Global warm-up not seen in last 1,400 years

COLUMBIA (US) — Earth’s climate warmed more between 1971 and 2000 than during any other three-decade interval in the last 1,400 years.

Experts base the finding on new regional temperature reconstructions covering all seven continents.

This period of manmade global warming, which continues today, reversed a natural cooling trend that lasted several hundred years, according to results published in the journal Nature Geoscience by 78 scientists from 24 nations analyzing climate data from tree rings, pollen, cave formations, ice cores, lake and ocean sediments, and historical records from around the world.

A year-by-year analysis reveals that Europe, in 2003, had the hottest summer in more than 2000 years. (Credit: dolanh/Flickr)

“This paper tells us what we already knew, except in a better, more comprehensive fashion,” said study co-author Edward Cook, a tree-ring scientist at Lamont-Doherty Earth Observatory at Columbia University, who led the Asia reconstruction.

The study’s reconstruction of European temperatures also provides context for the 2003 heat wave and drought that killed an estimated 70,000 people across Europe. A year-by-year analysis reveals that Europe, in 2003, had the hottest summer in more than 2000 years.

“Summer temperatures were intense that year and accompanied by a lack of rain and very dry soil conditions over much of Europe,” says study co-author Jason Smerdon, a climate scientist at Lamont-Doherty and one of the lead contributors to the Europe reconstruction.

Though summer 2003 set a record for Europe, global warming was only one of the factors that contributed to the temperature conditions that summer, he says.

The study is the latest to show that the Medieval Warm Period, from about 950 to 1250, may not have been global, and may not have happened at the same time in places that did grow warmer.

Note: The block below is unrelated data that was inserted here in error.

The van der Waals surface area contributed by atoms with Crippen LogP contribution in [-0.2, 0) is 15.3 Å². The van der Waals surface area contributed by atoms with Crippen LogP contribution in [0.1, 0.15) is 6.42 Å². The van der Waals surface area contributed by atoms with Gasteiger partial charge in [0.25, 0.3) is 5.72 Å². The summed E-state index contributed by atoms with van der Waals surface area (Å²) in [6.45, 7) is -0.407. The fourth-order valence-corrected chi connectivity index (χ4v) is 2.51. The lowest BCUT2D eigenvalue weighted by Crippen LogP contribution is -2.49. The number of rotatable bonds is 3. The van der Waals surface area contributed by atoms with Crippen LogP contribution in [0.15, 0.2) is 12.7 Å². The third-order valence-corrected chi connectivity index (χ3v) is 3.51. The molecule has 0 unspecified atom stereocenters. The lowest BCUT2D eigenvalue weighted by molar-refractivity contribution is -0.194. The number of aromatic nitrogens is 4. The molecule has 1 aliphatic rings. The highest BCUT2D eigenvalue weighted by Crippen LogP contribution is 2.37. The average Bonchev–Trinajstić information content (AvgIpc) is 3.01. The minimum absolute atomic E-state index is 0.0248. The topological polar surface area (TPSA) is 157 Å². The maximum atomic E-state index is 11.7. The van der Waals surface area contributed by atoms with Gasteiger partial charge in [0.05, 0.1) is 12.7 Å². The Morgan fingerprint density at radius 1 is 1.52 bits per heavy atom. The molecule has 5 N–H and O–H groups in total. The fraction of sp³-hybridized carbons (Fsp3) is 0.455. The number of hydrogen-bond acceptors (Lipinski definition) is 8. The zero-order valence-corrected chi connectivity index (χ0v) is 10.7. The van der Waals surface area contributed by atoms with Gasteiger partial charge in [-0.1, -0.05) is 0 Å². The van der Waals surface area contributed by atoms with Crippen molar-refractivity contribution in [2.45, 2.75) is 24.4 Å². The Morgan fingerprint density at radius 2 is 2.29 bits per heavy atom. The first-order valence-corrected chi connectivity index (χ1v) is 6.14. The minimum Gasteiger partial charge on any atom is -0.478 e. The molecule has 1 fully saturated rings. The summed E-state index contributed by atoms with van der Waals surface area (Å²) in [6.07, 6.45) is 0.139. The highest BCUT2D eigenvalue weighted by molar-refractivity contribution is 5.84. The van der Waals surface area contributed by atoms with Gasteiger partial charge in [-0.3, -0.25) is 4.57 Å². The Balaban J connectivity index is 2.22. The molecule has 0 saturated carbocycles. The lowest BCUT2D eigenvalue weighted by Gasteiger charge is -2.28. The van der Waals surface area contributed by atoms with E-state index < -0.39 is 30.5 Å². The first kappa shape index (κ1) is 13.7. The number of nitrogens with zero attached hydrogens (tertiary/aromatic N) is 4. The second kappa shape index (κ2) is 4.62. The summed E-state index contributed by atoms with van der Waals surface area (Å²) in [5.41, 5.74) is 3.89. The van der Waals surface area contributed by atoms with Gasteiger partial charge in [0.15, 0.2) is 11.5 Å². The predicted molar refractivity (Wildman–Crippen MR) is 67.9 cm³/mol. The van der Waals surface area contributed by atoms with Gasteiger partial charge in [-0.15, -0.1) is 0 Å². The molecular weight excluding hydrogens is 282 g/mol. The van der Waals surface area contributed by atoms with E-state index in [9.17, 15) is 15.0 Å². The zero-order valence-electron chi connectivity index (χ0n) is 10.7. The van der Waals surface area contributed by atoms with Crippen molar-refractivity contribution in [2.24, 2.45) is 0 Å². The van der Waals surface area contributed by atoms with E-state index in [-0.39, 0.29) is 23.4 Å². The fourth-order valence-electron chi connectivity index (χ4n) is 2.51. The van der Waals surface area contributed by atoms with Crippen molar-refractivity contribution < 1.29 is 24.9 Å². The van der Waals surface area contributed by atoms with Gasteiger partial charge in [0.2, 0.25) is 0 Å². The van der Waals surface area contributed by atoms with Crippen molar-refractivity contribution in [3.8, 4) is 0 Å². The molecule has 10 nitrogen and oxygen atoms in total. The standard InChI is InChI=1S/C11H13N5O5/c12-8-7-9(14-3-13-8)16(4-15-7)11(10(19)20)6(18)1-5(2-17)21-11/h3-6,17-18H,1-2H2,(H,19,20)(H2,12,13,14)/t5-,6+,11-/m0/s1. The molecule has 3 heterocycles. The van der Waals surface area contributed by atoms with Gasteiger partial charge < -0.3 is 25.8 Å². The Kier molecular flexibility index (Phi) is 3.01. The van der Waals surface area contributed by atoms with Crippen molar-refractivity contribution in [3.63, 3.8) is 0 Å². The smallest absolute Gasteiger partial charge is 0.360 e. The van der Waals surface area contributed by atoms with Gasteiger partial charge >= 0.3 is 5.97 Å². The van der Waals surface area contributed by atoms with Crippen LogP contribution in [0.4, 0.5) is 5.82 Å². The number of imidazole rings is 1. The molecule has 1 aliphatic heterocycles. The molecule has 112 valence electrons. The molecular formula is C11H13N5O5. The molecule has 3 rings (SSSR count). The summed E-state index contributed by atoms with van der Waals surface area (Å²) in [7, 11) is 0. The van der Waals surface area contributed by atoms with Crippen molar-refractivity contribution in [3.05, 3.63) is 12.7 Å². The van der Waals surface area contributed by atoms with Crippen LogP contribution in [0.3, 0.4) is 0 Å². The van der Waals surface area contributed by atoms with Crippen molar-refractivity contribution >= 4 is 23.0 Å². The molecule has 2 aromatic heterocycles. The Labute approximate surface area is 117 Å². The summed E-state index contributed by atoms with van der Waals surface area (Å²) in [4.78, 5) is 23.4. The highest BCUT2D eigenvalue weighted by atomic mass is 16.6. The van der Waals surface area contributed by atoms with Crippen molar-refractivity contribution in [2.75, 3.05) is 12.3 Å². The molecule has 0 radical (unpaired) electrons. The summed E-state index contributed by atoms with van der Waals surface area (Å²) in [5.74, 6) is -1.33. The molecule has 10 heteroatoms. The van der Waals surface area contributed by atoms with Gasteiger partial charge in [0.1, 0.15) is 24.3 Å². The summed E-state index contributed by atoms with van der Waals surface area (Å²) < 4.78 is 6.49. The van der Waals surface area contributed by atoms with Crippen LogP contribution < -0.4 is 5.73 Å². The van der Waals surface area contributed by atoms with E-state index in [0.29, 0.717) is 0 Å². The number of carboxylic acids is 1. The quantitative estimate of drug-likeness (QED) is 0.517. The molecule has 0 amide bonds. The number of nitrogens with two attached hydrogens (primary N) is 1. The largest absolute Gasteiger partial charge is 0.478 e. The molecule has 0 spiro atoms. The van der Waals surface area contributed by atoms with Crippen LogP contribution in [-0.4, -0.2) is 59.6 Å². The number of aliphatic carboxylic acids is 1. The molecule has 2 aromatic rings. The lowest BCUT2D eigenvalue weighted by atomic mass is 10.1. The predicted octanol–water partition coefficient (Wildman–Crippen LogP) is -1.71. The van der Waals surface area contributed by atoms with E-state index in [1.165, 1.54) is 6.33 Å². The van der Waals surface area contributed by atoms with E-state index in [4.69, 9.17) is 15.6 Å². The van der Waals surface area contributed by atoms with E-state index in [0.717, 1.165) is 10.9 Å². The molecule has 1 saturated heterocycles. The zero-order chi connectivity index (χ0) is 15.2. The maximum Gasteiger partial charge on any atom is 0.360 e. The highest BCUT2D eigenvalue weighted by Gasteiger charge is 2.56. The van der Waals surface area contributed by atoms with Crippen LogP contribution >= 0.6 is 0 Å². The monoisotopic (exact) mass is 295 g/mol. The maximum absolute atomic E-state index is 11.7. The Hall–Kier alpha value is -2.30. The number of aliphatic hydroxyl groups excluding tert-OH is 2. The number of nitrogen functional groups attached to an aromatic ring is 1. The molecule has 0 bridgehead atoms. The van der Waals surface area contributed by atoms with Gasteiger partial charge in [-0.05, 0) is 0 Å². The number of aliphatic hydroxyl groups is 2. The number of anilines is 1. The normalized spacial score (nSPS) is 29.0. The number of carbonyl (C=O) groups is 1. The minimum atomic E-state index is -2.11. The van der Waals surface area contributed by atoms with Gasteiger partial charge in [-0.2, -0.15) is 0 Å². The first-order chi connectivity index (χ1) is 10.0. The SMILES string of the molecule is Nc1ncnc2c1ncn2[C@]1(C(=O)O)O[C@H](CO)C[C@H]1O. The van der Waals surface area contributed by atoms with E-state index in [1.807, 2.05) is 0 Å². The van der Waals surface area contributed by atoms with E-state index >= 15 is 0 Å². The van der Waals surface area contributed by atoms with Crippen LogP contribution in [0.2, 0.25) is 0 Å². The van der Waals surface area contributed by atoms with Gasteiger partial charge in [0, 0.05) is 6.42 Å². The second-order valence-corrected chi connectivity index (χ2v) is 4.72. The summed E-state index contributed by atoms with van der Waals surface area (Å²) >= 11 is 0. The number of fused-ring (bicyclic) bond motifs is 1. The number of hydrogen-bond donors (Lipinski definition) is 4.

While parts of Europe and North America were fairly warm between 950 and 1250, South America stayed relatively cold, the study says. Some people have argued that the natural warming that occurred during the medieval ages is happening today, and that humans are not responsible for modern day global warming.

Scientists are nearly unanimous in their disagreement.

“If we went into another Medieval Warm Period again that extra warmth would be added on top of warming from greenhouse gases,” says Cook.

Global trend

Temperatures varied less between continents in the same hemisphere than between hemispheres.

“Distinctive periods, such as the Medieval Warm Period or the Little Ice Age stand out, but do not show a globally uniform pattern,” says co-author Heinz Wanner, a scientist at the University of Bern, in a press release.

By 1500, temperatures dropped below the long-term average everywhere, though colder temperatures emerged several decades earlier in the Arctic, Europe, and Asia.

The most consistent trend across all regions in the last 2,000 years was a long-term cooling, likely caused by a rise in volcanic activity, decrease in solar irradiance, changes in land-surface vegetation, and slow variations in Earth’s orbit.

With the exception of Antarctica, cooling tapered off at the end of the 19th century, with the onset of industrialization. Cooler 30-year periods between 830 and 1910 were particularly pronounced during weak solar activity and strong tropical volcanic eruptions.

Both phenomena often occurred simultaneously and led to a drop in the average temperature during five distinct 30- to 90-year intervals between 1251 and 1820.

Warming in the 20th century was on average twice as large in the northern continents as it was in the Southern Hemisphere. During the past 2,000 years, some regions experienced warmer 30-year intervals than during the late 20th century. For example, in Europe the years between 21 and 80 AD were likely warmer than the period 1971-2000.

The study involved the collaboration of researchers in China, Pakistan, India, Russia, and the US, among others, under the auspices of the International Geosphere-Biosphere Programme. The project, Past Global Changes 2k Network, or PAGES 2k Network, was funded by the US and Swiss National Science Foundations and the National Oceanic and Atmospheric Administration. The data compiled in the study will be made public and incorporated into the 2013-2014 climate report by the Intergovernmental Panel on Climate Change.